Information on Bugle

Common Name: Bugle
Scientific Name: Ajuga reptans
Irish Name: Glasair choille
Family Group: Lamiaceae
Distribution: View Map (Courtesy of the BSBI)
Flowering Period

Click for list of all flowering by month
Bugle could sometimes be confused with:

Bugle, Pyramidal,

Growing in broadleaved woods and on damp grassland, Bugle is a creeping perennial which reaches to about 20cm high.  Its blue-violet flowers (15mm long) are borne in spikes on erect, four-angled stems which are hairy on two opposite sides.  Each flower has a corolla with a tiny upper lip and a long pale-veined lower lip which is divided into four lobes. There are four stamens which protrude from the mouth of the corolla.  The leaves are shiny, ovate and sometimes have a bronze tinge to them, the lower leaves being long stalked.  This is a native plant, blooming in May and June, belonging to the family Lamiaceae.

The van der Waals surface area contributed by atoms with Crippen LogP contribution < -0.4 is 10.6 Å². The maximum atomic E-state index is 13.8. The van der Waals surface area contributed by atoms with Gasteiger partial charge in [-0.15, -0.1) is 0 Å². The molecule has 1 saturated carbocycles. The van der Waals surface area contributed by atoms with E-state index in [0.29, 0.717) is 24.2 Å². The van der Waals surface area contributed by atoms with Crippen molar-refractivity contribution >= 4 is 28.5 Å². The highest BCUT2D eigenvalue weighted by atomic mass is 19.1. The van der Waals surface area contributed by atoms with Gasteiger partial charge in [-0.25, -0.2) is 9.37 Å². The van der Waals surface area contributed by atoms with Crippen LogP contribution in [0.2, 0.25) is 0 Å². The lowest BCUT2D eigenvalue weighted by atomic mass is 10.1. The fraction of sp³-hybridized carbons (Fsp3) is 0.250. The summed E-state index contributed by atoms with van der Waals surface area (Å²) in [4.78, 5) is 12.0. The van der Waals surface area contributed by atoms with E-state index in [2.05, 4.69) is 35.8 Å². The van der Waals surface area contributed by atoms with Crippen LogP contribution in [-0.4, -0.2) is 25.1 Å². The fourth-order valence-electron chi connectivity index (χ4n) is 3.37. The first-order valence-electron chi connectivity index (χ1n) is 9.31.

I first identified this wildflower in Laragh, Co Wicklow in 1978 and photographed it near Ferns, Co Wexford in 2009.

If you are satisfied you have correctly identified this plant, please submit your sighting to the National Biodiversity Data Centre

One of the favourite nectar sources of the Dark Green Fritillary, Bugle is also known as Gypsy weed and Thunder-and-Lightning.   

In his 'Complete Herbal' of 1653, Nicholas Culpeper wrote of Ajuga reptans: 'if the virtues of it make you fall in love with it (as they will if you be wise) keep a syrup of it to take inwardly, and an ointment and plaster of it to use outwardly, always by you'.